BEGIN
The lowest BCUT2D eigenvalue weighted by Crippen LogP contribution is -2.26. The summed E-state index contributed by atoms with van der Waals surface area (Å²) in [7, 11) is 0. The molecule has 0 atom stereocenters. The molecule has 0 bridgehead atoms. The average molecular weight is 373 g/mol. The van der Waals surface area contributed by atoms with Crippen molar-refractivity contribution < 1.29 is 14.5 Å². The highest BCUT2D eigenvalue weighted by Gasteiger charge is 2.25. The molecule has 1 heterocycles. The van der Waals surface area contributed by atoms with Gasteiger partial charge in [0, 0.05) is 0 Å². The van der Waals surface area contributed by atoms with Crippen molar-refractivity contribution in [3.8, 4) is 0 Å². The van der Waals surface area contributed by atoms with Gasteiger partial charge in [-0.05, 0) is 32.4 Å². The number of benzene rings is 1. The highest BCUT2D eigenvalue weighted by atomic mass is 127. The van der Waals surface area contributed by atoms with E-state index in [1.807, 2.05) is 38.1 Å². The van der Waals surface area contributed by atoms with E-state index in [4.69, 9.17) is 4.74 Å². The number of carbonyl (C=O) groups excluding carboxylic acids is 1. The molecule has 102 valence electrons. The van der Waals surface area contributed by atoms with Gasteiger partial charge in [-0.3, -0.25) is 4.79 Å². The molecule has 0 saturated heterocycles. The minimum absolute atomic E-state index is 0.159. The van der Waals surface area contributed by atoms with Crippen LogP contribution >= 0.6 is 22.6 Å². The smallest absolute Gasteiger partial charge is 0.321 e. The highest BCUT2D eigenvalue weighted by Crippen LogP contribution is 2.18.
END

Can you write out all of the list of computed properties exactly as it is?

The lowest BCUT2D eigenvalue weighted by Crippen LogP contribution is -2.26. The summed E-state index contributed by atoms with van der Waals surface area (Å²) in [7, 11) is 0. The molecule has 0 atom stereocenters. The molecule has 0 bridgehead atoms. The average molecular weight is 373 g/mol. The van der Waals surface area contributed by atoms with Crippen molar-refractivity contribution < 1.29 is 14.5 Å². The highest BCUT2D eigenvalue weighted by Gasteiger charge is 2.25. The molecule has 1 heterocycles. The van der Waals surface area contributed by atoms with Gasteiger partial charge in [0, 0.05) is 0 Å². The van der Waals surface area contributed by atoms with Crippen molar-refractivity contribution in [3.8, 4) is 0 Å². The van der Waals surface area contributed by atoms with Gasteiger partial charge in [-0.05, 0) is 32.4 Å². The number of benzene rings is 1. The highest BCUT2D eigenvalue weighted by atomic mass is 127. The van der Waals surface area contributed by atoms with E-state index in [1.807, 2.05) is 38.1 Å². The van der Waals surface area contributed by atoms with E-state index in [4.69, 9.17) is 4.74 Å². The number of carbonyl (C=O) groups excluding carboxylic acids is 1. The molecule has 102 valence electrons. The van der Waals surface area contributed by atoms with Gasteiger partial charge in [-0.3, -0.25) is 4.79 Å². The molecule has 0 saturated heterocycles. The minimum absolute atomic E-state index is 0.159. The van der Waals surface area contributed by atoms with Crippen LogP contribution >= 0.6 is 22.6 Å². The smallest absolute Gasteiger partial charge is 0.321 e. The highest BCUT2D eigenvalue weighted by Crippen LogP contribution is 2.18.